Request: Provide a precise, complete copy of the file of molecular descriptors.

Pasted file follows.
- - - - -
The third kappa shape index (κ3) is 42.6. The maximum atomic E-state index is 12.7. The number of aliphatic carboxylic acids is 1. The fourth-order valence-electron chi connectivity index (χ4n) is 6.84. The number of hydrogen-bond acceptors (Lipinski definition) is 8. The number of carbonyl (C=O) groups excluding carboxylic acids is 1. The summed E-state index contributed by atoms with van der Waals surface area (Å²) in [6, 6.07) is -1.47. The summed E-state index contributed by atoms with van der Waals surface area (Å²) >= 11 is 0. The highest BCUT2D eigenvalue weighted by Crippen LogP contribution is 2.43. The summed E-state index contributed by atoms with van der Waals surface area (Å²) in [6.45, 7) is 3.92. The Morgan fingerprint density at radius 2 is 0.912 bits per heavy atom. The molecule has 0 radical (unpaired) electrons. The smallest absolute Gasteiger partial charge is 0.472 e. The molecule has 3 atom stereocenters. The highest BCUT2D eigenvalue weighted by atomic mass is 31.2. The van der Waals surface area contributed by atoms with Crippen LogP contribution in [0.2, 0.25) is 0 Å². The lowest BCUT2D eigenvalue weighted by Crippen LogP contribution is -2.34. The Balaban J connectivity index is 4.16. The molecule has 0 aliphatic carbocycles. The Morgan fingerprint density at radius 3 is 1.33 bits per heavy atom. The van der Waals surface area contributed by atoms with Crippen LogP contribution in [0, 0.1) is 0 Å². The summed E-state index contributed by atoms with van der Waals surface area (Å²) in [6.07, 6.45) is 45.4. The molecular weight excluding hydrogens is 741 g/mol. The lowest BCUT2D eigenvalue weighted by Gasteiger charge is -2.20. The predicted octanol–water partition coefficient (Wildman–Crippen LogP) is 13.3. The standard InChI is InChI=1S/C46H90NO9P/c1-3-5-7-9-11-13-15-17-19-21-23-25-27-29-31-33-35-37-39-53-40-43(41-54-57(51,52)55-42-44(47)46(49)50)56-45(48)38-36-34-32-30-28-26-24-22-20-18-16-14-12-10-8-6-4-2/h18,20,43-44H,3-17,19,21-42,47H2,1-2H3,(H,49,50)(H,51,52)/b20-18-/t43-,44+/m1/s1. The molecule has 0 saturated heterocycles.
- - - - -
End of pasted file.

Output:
The third kappa shape index (κ3) is 42.6. The maximum atomic E-state index is 12.7. The number of aliphatic carboxylic acids is 1. The fourth-order valence-electron chi connectivity index (χ4n) is 6.84. The number of hydrogen-bond acceptors (Lipinski definition) is 8. The number of carbonyl (C=O) groups excluding carboxylic acids is 1. The summed E-state index contributed by atoms with van der Waals surface area (Å²) in [6, 6.07) is -1.47. The summed E-state index contributed by atoms with van der Waals surface area (Å²) >= 11 is 0. The highest BCUT2D eigenvalue weighted by Crippen LogP contribution is 2.43. The summed E-state index contributed by atoms with van der Waals surface area (Å²) in [6.45, 7) is 3.92. The Morgan fingerprint density at radius 2 is 0.912 bits per heavy atom. The molecule has 0 radical (unpaired) electrons. The smallest absolute Gasteiger partial charge is 0.472 e. The molecule has 3 atom stereocenters. The highest BCUT2D eigenvalue weighted by atomic mass is 31.2. The van der Waals surface area contributed by atoms with Crippen LogP contribution in [0.2, 0.25) is 0 Å². The lowest BCUT2D eigenvalue weighted by Crippen LogP contribution is -2.34. The Balaban J connectivity index is 4.16. The molecule has 0 aliphatic carbocycles. The Morgan fingerprint density at radius 3 is 1.33 bits per heavy atom. The van der Waals surface area contributed by atoms with Crippen LogP contribution in [0, 0.1) is 0 Å². The summed E-state index contributed by atoms with van der Waals surface area (Å²) in [6.07, 6.45) is 45.4. The molecular weight excluding hydrogens is 741 g/mol. The lowest BCUT2D eigenvalue weighted by Gasteiger charge is -2.20. The predicted octanol–water partition coefficient (Wildman–Crippen LogP) is 13.3. The standard InChI is InChI=1S/C46H90NO9P/c1-3-5-7-9-11-13-15-17-19-21-23-25-27-29-31-33-35-37-39-53-40-43(41-54-57(51,52)55-42-44(47)46(49)50)56-45(48)38-36-34-32-30-28-26-24-22-20-18-16-14-12-10-8-6-4-2/h18,20,43-44H,3-17,19,21-42,47H2,1-2H3,(H,49,50)(H,51,52)/b20-18-/t43-,44+/m1/s1. The molecule has 0 saturated heterocycles.